Sustainability is a measure of a system’s capacity to endure. Typically, that measure is comprised of social, economic, and environmental factors.
The sustainability of agricultural production has undergone a great deal of scrutiny. Fairly or unfairly, pesticides are perceived by many consumers as being harmful to public health and the environment. Some governments, especially the E.U. and the U.S., are requiring re-registration of hundreds of pest control products, requiring them to meet more restrictive standards. This has resulted in the loss of many conventional chemistries used widely used in crop protection programs for years.
In the private sector, many food companies have responded to sustainability questions by establishing in-house residue limits that are more stringent than those imposed by their respective governments.
In the face of these challenges, today's growers are required to produce more food than ever before while at the same time reducing environmental impact. This is where biorationals play a key role. VBC’s biorational products offer growers solutions that can increase productivity with minimal impact on workers or the environment. VBC products include a low risk profile and help to maintain beneficial insect populations such as pollinators. Biorationals also help to sustain the efficacy of today’s softer, conventional chemistries, which may be prone to the onset of resistance when overused.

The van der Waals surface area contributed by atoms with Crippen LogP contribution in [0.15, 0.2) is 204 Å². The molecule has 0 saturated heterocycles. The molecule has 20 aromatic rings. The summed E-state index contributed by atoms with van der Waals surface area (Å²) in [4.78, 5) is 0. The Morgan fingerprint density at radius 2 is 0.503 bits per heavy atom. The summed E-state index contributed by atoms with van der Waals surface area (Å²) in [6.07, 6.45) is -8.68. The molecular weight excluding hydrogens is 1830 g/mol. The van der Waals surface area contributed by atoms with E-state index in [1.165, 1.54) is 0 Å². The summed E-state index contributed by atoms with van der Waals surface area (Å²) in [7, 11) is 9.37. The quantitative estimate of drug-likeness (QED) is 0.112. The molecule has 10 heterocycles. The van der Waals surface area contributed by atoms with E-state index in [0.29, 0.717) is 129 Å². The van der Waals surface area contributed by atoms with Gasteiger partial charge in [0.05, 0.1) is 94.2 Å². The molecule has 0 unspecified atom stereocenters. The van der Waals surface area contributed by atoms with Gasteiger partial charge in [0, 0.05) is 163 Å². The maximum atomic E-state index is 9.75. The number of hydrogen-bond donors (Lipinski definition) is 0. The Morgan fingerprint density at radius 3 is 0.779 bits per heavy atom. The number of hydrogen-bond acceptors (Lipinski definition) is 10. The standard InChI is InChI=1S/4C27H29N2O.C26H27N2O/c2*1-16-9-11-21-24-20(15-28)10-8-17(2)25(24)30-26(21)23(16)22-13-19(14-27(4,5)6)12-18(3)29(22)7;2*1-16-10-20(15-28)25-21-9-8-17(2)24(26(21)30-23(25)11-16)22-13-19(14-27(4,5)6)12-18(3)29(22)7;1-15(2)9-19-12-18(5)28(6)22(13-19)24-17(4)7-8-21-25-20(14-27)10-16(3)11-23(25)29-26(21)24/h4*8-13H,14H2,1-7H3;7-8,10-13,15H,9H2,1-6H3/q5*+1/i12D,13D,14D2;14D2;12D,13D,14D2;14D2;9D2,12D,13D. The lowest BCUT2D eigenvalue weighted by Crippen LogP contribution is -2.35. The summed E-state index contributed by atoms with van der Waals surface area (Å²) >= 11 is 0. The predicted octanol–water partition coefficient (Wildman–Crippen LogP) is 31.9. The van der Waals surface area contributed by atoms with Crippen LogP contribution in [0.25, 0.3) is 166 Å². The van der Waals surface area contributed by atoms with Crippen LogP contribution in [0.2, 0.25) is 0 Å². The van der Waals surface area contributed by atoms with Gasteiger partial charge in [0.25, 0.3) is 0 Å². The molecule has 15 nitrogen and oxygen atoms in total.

The same dynamics surrounding sustainability and pesticide re-registration in agriculture exist in public health and household pest control markets. The loss of traditional chemistries as well as the onset of insecticide resistance presents challenges for those charged with disease vector management programs.
Biorationals also play a critical role in promoting sustainable public health programs around the world. Mosquito abatement program directors often include VBC biorational larvicides in their integrated vector management programs. These biorationals target mosquitoes in the larval stage – a more concentrated and stationary point in the pest development.
Similarly, biorationals are used to battle forestry pests which can devastate woodland areas. In this way, biorationals help to contribute to the sustainability of our precious natural resources. In all of these areas, pesticides applications are often made in and around areas where people live, work, and play. Since biorationals are highly effective on target pests but are safe to humans and other non-target organisms, they offer sustainable solutions that maximize human potential.